Quilt of vestments celebrates ministry
NEWBERN, Tenn. — After the Rev. Richard T. Carruth died, his daughter decided to honor his ministry and vocation by having his many clergy stoles and robes made into a quilt. But it took the United Methodist connection to help Amanda Carruth Peevyhouse find someone to make that quilt. Lane Gardner Camp reports for the Memphis Conference.
'Go Gray' to fight pediatric brain tumors
ALCOA, Tenn. — After three children in the Holston Conference were diagnosed with brain tumors, a group of parents and churches in the conference are supporting a new fundraising and awareness event. “Go Gray Sunday,” scheduled May 7, aims to fight pediatric brain tumors through research. Annette Spence reports.
With reconciliation, cemetery returns home
WASHINGTON — Dumbarton and Mount Zion United Methodist churches have a long history. In 1816, Mount Zion was formed when African-American members left Dumbarton to form their own congregation after enduring discrimination and oppression. The church’s current pastors, the Revs. Mary Kay Totty and Johnsie Cogman, tell how these two historic congregations in the U.S. capital have reconciled and settled ownership of a cemetery.
Read Baltimore-Washington Conference story
Church connects with Native American foods
DALLAS — The Dallas Indian Mission United Methodist Church has a remarkable history and a great way with food. “Friday Night Frybread and More” is a church tradition. And its recent wild onion dinner, drawing on a traditional Native American recipe, had people lined up before the doors opened. Linda Stallard Johnson reports for the North Texas Conference.
Why we are called United Methodists
DALLAS (UMC.org) — There have been many nicknames for the band of believers who followed the lead of John and Charles Wesley in their early ministry in England. On April, 23, 1968, United Methodists got their current moniker on what was the denomination’s official birthdate. Fran Coode Walsh has the story.
Tiny house provides many lessons
DE PERE, Wis. (UMC.org) — The Rev. Rebecca Rutter was finishing seminary, pastoring a church and parenting three children. She needed something to help her relax, so she built a tiny house. Along the way, the United Methodist pastor learned about going green, living simply and making room for Jesus in her busy life. Joe Iovino has the story and podcast.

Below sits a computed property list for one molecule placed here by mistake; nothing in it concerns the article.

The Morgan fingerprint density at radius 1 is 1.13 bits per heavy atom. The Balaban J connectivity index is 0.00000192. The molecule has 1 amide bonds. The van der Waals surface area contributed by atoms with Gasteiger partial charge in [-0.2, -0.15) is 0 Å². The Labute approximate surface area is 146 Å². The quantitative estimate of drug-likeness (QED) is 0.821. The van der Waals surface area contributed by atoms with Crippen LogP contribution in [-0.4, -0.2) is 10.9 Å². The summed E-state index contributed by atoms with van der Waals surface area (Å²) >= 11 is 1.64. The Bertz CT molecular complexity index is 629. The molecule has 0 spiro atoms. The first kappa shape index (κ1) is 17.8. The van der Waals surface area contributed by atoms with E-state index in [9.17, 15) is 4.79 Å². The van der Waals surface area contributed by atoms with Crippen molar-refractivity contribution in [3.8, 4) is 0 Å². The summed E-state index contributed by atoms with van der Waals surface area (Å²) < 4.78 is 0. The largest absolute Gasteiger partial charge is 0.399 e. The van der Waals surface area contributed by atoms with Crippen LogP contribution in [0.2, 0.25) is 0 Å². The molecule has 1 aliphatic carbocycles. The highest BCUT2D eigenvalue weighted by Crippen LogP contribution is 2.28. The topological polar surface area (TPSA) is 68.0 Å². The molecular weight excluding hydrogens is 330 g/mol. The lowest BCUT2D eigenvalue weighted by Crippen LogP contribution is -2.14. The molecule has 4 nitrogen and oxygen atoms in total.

Wespath plans listening session May 12
GLENVIEW, Ill. — Wespath Benefits and Investments, the United Methodist pension board, invites interested plan participants to address the board of directors during a listening session at 9 a.m., Central, May 12 at the Hilton Chicago/Northbrook, 2855 N. Milwaukee Ave., Northbrook, Ill. To place your name and topic on the agenda, contact Colette Nies at email@example.com by April 28.
Read press release
Here are some of the activities ahead for United Methodists across the connection. If you have a United Methodist event to share, you can add it to the calendar with this submission form.
Saturday, April 29
Leadership Training for the Missional Congregation — 8:30 a.m.-12:30 p.m., Central, First United Methodist Church of Mendota, 100 East Sixth St., Mendota, Illinois. This event is a half-day workshop for pastors and congregational leaders who want to learn more about what it takes to be a congregation focused on God’s mission. The Rev. Rick Rouse will share the vital signs of a missional church and ways to help congregations reclaim their vocation as a mission outpost and training center for today’s disciples. Details
Thursday, May 4
"Sonshine and Sunshine: Sunday School in the Summer" — 7-8 p.m., Central. This webinar from United Methodist Discipleship Ministries focuses on helping congregational leaders walk through disciple-making practices as they become a missional-focused church. Understanding how evangelism, Christian education and leadership development work together to increase congregational vitality is crucial for developing new models and practices. Details